Dad and I have chosen the Spanish because it is popular among novice whitewater paddlers, as it contains gentle class 1 and class 2 rapids, interspersed with stretches of flat water that allow ideal breaks for instruction. In northern Ontario, the Spanish is also the fastest river available for whitewater paddling, with a drop rate of one metre per kilometre. Many paddlers choose the Spanish – easily accessible from southern Ontario – to travel the land that Grey Owl wrote about and paddle through one of the world’s largest white and red pine old-growth forests.

The Spanish River Waterway Provincial Park forms the core of the Spanish River Valley Signature Site, which also includes Biscotasi Lake Provincial Park and three Enhanced Management Areas, a designation that provides moderate protective measures. Although the preliminary management plan for the Spanish River Waterway Provincial Park was scheduled for release in 2006, the plan was delayed for a year, during which another round of public consultations will take place.

At present, Vicki Bradley, the park superintendent, and a staff of two monitor the river and surrounding park area. Says Jenny Martindale, co-owner of Sundog Outfitters, “I am always pleasantly surprised with how clean the Spanish usually is,” and she attributes this to the work of Bradley and her team. Once the management plan is approved, Bradley will take direction from it. Entry fees will allow the management team to put money back into the park, but due to the delays, Bradley does not expect to be able to begin collecting fees until 2008.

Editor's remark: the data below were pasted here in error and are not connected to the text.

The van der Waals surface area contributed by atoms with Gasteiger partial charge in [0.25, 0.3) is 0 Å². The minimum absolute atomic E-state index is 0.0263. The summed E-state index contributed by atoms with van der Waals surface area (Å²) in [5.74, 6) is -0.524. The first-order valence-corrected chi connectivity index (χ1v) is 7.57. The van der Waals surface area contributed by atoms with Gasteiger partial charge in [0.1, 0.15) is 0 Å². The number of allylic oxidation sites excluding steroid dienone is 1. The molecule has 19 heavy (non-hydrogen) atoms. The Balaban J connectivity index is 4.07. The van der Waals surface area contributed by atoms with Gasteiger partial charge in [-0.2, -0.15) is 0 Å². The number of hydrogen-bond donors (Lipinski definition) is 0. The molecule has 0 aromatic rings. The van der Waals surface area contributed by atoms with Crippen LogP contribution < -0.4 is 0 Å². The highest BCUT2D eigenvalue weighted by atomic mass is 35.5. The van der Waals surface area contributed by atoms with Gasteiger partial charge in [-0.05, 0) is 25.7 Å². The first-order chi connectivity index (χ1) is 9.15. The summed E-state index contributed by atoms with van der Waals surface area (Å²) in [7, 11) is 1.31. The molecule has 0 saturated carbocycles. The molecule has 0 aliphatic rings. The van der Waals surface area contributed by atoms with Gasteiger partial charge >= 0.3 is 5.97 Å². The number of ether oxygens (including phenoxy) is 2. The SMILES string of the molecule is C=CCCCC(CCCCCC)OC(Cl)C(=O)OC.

Paul Wilkinson, a professor of environmental studies at York University, says that the lack of a management plan is not uncommon. In a recent study of the planning status of protected areas in Ontario, Paul Wilkinson and Chris Wilkinson found that 257 out of 314 regulated provincial parks were merely “paper parks” – areas with no superintendent or management plan at all. The researchers point out that no additional funding or staff were provided to manage these new areas when the parks were designated under the provincial Lands for Life process more than 10 years ago. They also found that only 12 management plans had been approved in the span of five years; at this rate, they suggest, it could take up to 79 years to approve the remainder of the existing plans.